[Gllug] pimping my elf

Nix nix at esperi.org.uk
Wed Jun 21 18:53:39 UTC 2006

On Mon, 19 Jun 2006, Alex Sayle whispered secretively:
> On 18 Jun 2006, at 12:50BDT, Nix wrote:
>> On Wed, 14 Jun 2006, Alex Sayle stated:
>>> it looks a bit like <somepath>/bar/<version>/{lib,include,share} so
>>> we can have multiple libbar's co-existing.
>> I do this, roughly, using GNU stow. epkg, DEPOT, STORE and other  systems
>> do much the same (with ever-increasing degrees of flexibility and
>> byzantineness).
> I'm aware of stow and it works nicely when you have <somepath>/bar/
> where bar is your package, as we have version in the path this poses a
> problem :-/

Nah. Add a layer of indirection:

/usr/packages.bin/packages/{package} ->

As a benefit, installations of later versions now sort-of-work even
before a stow -R (if no new files turn up); installations of old
versions in parallel with new versions remains possible (cp -al the
package tree and delete most of the copy except for the stuff you want
to preserve, then symlink it to a name in the packages directory like
{package}-{version} or {package}-abi-break-preserve or whatever you want).

(This is actually exactly what I do: I clipped out that layer of
complexity for didactic purposes when explaining earlier.)

>> The first part should be a matter of course, with every active  thing in
>> the installed tree being symlinked into the stow tree (/usr/local or
>> whatever). Arrange for apps to look into the stow tree instead of the
>> installed tree for everything, and you're home free.
> True. this however does relay on only one version of each package
> being present in any given stow tree. One of the biggest reasons we
> have the full version in the library name is so that we can distinguish
> and allow co-habitation of minor revision changes in libraries.

*Minor*? Give up. They're not meant to be able to coexist, and there's
no reason they should be able to: later minor versions provide the same
functionality as earlier versions, and don't break the interface. The
ELF soname scheme provides for a way for *major* versions to coexist,
and that's all.

>> Note that at no point here are libraries hex-edited! The soname of a
>> library is part of its published ABI and should *not* be changed.  You
>> can rename the library all you like and ldconfig will create  appropriate
>> symlinks for you if they're missing (although because those symlinks
>> aren't stowed, I'd recommend against it; it'll cause you problems when
>> next you upgrade when the symlinks break).
> what I'm after is the explicitly and not the warm fuzzy feeling of  ldconfig.
> Two minor version needs to be linked against separately and  explicitly so
> ldconfig-ing them again doesn't work :-/

Well, ELF doesn't support what you're doing, and it's nearly impossible
to do. You'll have to hand-edit executables, or change the soname at the
time the library is generated (far preferred). Among other things this
involves maintaining patches to libtool, including to the horrible
ancient version of libtool that's used just to generate the shared
libraries used by GCC.

Have fun.

>> There's never a need to do this unless the library doesn't bother to
>> maintain its sonames properly (and virtually all of them do), and by
>> doing this you *destroy* any chance of interoperability with other  Linux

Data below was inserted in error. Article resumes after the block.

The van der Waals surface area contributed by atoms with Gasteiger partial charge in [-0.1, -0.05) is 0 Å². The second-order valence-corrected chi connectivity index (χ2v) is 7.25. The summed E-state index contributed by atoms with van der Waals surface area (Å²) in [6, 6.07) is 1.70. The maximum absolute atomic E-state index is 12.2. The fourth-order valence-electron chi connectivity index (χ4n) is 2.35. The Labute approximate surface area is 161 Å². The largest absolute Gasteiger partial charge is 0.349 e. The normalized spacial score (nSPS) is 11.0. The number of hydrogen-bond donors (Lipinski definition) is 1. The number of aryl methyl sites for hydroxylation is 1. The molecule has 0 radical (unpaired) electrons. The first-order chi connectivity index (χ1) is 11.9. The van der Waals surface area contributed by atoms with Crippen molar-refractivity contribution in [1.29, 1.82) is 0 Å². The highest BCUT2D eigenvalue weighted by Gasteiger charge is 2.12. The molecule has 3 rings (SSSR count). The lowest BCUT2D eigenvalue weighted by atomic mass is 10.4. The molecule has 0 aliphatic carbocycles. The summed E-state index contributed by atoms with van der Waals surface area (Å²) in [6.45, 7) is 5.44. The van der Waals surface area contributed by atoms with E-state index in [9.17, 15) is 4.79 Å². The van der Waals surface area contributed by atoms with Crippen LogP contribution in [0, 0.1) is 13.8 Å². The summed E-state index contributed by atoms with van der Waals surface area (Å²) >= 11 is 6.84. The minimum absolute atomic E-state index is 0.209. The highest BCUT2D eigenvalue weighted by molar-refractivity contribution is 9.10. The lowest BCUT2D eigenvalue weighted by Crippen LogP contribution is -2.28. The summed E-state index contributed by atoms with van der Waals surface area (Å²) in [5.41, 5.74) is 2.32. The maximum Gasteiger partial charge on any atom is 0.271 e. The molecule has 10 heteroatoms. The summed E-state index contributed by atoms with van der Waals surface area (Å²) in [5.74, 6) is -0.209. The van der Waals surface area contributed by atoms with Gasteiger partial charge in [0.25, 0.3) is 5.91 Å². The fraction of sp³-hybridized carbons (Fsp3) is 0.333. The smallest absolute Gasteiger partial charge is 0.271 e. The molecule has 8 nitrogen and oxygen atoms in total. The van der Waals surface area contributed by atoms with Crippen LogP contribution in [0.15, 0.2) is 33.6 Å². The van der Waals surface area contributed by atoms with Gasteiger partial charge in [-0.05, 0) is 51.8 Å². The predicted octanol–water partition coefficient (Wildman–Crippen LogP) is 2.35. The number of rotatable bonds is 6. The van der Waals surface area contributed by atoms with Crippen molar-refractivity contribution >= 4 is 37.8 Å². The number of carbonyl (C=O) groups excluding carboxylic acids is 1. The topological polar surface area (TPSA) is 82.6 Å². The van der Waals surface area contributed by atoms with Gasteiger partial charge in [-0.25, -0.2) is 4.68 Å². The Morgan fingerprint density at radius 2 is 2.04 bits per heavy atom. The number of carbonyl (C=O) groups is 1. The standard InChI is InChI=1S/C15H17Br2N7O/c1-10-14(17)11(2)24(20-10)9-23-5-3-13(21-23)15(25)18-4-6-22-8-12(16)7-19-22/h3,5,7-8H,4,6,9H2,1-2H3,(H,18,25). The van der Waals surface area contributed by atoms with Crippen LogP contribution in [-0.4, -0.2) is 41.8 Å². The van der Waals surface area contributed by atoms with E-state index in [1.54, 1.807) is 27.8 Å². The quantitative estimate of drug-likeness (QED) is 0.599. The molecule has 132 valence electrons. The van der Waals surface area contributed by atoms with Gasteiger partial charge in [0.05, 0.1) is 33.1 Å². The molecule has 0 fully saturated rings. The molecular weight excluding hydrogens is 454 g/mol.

>> systems. ELF handles this stuff for you; don't make your life  difficult
>> by shooting it in the foot.
> correct. interoperability isn't, hasn't been and never will our goal  tho.
> As for shooting myself in the foot... well that's the great part about
> unix isn't it :) Its always got a bit rope for me to hang myself.

You'll need to start from a hemp factory and make your own rope in this
situation. Binary editing will work in *some* cases, but then if the length
differs, or the binary is signed (as some are in Mozilla/Thunderbird/Firefox)
you're stuffed unless you change the soname with which the library was
originally generated.

If you build everything yourself, that shouldn't be all that hard: you
just need to maintain several hundred to thousand separate patches. :/

> The entertaining bit about the environment I'm on is that this semi
> madness has so far prevailed and has flourished, somehow with out never
> having to link FOSS to FOSS. A lot of software has been written in-house
> which people write linker scripts for and thus are happy to link against
> the name changed version of libbar-<version>.so.


> As far as I can tell,this is the first time that there has been a  need to
> do build code that uses pkg-config and friends to determine linker flags
> (which of course spits out libbar.so.<version> which the originals  are called)

That's easy to fix: change the text files in ${prefix}/lib/pkgconfig/ :)

>> libelf, and pray. Hard.
> I was more thinking of libbed and objcopy to re-compose the libraries
> from its chunks. The field which hold the names in .dynstr section
> aren't long enough in many cases so that the elf header needs updating.

You'd have to take care: there are a lot of things in shared libraries
that are outside `chunks' yet must be conserved. Shared libraries aren't
just .a's with a different name. Other things you might need to preserve:

DT_NEEDED (dependency information)
Symbol versioning data
DT_FILTER et al (rarely used but critical when it's used)
DT_GROUP, global versus local, -Bdynamic et al (critical to proper
functioning of GCJ and G++-compiled programs for starters)

and much more: see the ELF spec.

`NB: Anyone suggesting that we should say "Tibibytes" instead of
 Terabytes there will be hunted down and brutally slain.
 That is all.' --- Matthew Wilcox
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